This week AMRRIC, or Animal Management in Rural and Remote Indigenous Communities, launched not one but two new books online, entitled ‘What Wally Needs’ and ‘Bacon and Eggs Visit the Vet’.
Instead of having a physical launch party, they chose to have an online launch, so that it could be seen by as many children in remote schools across Australia as possible. The books were launched to coincide NAIDOC Week 2020, which this year has the theme ‘Always Was, Always Will Be’.
For the launch, the Northern Territory Minister for Aboriginal Affairs and Member for Arnhem Selena Uibo read the books on camera. The videos of Minister Uibo reading the books are available through the AMRRIC website so that schools and parents around Australia can show the book reading to kids.
Minister Uibo said ‘It’s really great that AMRRIC has these new books which they are getting out to our communities, which talk about looking after our animals and especially about looking after the welfare of our dogs.’
The books were developed by AMRRIC’s Education Officer Courtney Falls in response to a growing need for better resources explaining animal welfare issues for children in remote communities.
AMRRIC CEO Brooke Rankmore said ‘The books are set in a community context and use storylines about issues and challenges that are unique to remote communities with visiting vet services. The illustrations by award winning artist Allan Sumner, will resonate with kids in remote communities.’
Copies of the books will be made available to schools across numerous remote communities. AMRRIC CEO Brooke Rankmore said ‘The books were created to empower communities and to share knowledge about essential vet services’.
With companion animal populations in remote communities nationally being impacted by reduced veterinary service provision in the wake of the COVID-19 lockdowns, these book releases are more timely than ever to support and encourage children and families with management of their companion animals.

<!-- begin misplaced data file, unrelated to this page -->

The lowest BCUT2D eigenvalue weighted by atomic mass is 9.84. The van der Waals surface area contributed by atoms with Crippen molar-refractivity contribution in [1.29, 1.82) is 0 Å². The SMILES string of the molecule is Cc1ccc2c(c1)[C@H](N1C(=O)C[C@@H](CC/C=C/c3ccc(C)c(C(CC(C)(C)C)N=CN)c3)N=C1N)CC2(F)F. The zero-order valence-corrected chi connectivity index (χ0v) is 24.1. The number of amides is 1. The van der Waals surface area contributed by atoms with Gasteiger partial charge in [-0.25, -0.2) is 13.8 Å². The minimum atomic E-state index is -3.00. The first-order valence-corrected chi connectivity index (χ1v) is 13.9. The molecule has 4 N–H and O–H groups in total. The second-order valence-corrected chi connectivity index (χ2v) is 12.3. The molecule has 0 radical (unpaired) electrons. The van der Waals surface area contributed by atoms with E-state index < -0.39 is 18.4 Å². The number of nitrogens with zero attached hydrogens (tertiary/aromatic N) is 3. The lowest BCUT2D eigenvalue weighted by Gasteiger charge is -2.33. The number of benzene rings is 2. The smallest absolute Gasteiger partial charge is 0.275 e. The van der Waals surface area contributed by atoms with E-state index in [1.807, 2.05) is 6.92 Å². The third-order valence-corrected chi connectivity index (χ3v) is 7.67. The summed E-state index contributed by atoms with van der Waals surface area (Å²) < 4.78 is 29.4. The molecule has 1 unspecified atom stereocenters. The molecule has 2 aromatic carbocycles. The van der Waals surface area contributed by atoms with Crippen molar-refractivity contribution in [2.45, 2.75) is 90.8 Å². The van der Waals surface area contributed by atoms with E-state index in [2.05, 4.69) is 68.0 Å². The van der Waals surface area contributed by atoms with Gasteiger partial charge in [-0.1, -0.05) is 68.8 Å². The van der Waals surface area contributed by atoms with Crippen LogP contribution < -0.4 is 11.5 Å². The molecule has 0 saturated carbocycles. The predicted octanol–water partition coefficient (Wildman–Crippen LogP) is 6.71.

‘What Wally Needs’ tells the story of a very loveable dog who has been left home alone. The book follows Wally on his adventures to find the necessary resources to survive while his family are away. While on his quest, Wally gets himself into some sticky situations until Aunty finds Wally and takes care of him. The story highlights the importance of ensuring our animals are taken care of when left alone for long periods of time.
‘Bacon and Eggs Visit the Vet’ follows the adventures of Holly, a young girl, and her dogs Bacon and Eggs and their seven puppies. Holly’s dogs begin causing trouble in her community, knocking over bins, coming to school, and keeping her awake at night. Holly knows that she needs to stop Bacon and Eggs having more puppies, and lucky for her the vet is in town! The story highlights the impacts of having too many dogs on our mental and physical health and benefits of having our dogs de-sexed.
AMRRIC operates on a One Health One Wellbeing model, which acknowledges the importance of animal health for human, community, and environmental health. Resources such as these books aim to educate children from an early age about the importance of taking care of animals, vet services, and the relationship between animal and human health. AMRRIC CEO Brooke Rankmore says ‘We hope the books bring about discussion, questions, and a sharing of knowledge’.